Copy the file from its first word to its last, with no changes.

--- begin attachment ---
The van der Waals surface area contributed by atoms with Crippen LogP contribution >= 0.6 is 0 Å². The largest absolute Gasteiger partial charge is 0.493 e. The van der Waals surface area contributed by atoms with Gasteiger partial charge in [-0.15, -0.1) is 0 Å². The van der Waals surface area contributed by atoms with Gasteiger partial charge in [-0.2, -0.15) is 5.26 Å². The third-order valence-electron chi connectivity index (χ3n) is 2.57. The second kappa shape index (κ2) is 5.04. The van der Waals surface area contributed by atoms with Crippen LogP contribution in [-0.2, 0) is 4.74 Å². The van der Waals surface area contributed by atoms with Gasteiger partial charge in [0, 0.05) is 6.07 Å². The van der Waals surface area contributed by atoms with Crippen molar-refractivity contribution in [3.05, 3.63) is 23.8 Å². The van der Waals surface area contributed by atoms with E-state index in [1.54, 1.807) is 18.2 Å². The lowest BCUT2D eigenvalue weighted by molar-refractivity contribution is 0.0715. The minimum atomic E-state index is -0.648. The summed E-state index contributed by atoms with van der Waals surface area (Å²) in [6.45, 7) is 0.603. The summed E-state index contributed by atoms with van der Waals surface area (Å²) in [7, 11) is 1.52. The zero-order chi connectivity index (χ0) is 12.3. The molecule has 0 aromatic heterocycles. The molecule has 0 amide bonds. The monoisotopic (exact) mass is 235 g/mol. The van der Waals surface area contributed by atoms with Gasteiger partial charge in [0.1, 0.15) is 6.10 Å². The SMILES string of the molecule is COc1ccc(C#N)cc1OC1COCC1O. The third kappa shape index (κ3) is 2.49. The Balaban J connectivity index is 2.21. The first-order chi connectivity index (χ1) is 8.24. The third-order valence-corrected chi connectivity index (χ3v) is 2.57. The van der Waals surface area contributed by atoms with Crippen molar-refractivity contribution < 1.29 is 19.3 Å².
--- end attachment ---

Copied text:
The van der Waals surface area contributed by atoms with Crippen LogP contribution >= 0.6 is 0 Å². The largest absolute Gasteiger partial charge is 0.493 e. The van der Waals surface area contributed by atoms with Gasteiger partial charge in [-0.15, -0.1) is 0 Å². The van der Waals surface area contributed by atoms with Gasteiger partial charge in [-0.2, -0.15) is 5.26 Å². The third-order valence-electron chi connectivity index (χ3n) is 2.57. The second kappa shape index (κ2) is 5.04. The van der Waals surface area contributed by atoms with Crippen LogP contribution in [-0.2, 0) is 4.74 Å². The van der Waals surface area contributed by atoms with Gasteiger partial charge in [0, 0.05) is 6.07 Å². The van der Waals surface area contributed by atoms with Crippen molar-refractivity contribution in [3.05, 3.63) is 23.8 Å². The van der Waals surface area contributed by atoms with E-state index in [1.54, 1.807) is 18.2 Å². The lowest BCUT2D eigenvalue weighted by molar-refractivity contribution is 0.0715. The minimum atomic E-state index is -0.648. The summed E-state index contributed by atoms with van der Waals surface area (Å²) in [6.45, 7) is 0.603. The summed E-state index contributed by atoms with van der Waals surface area (Å²) in [7, 11) is 1.52. The zero-order chi connectivity index (χ0) is 12.3. The molecule has 0 aromatic heterocycles. The molecule has 0 amide bonds. The monoisotopic (exact) mass is 235 g/mol. The van der Waals surface area contributed by atoms with Gasteiger partial charge in [0.1, 0.15) is 6.10 Å². The SMILES string of the molecule is COc1ccc(C#N)cc1OC1COCC1O. The third kappa shape index (κ3) is 2.49. The Balaban J connectivity index is 2.21. The first-order chi connectivity index (χ1) is 8.24. The third-order valence-corrected chi connectivity index (χ3v) is 2.57. The van der Waals surface area contributed by atoms with Crippen molar-refractivity contribution < 1.29 is 19.3 Å².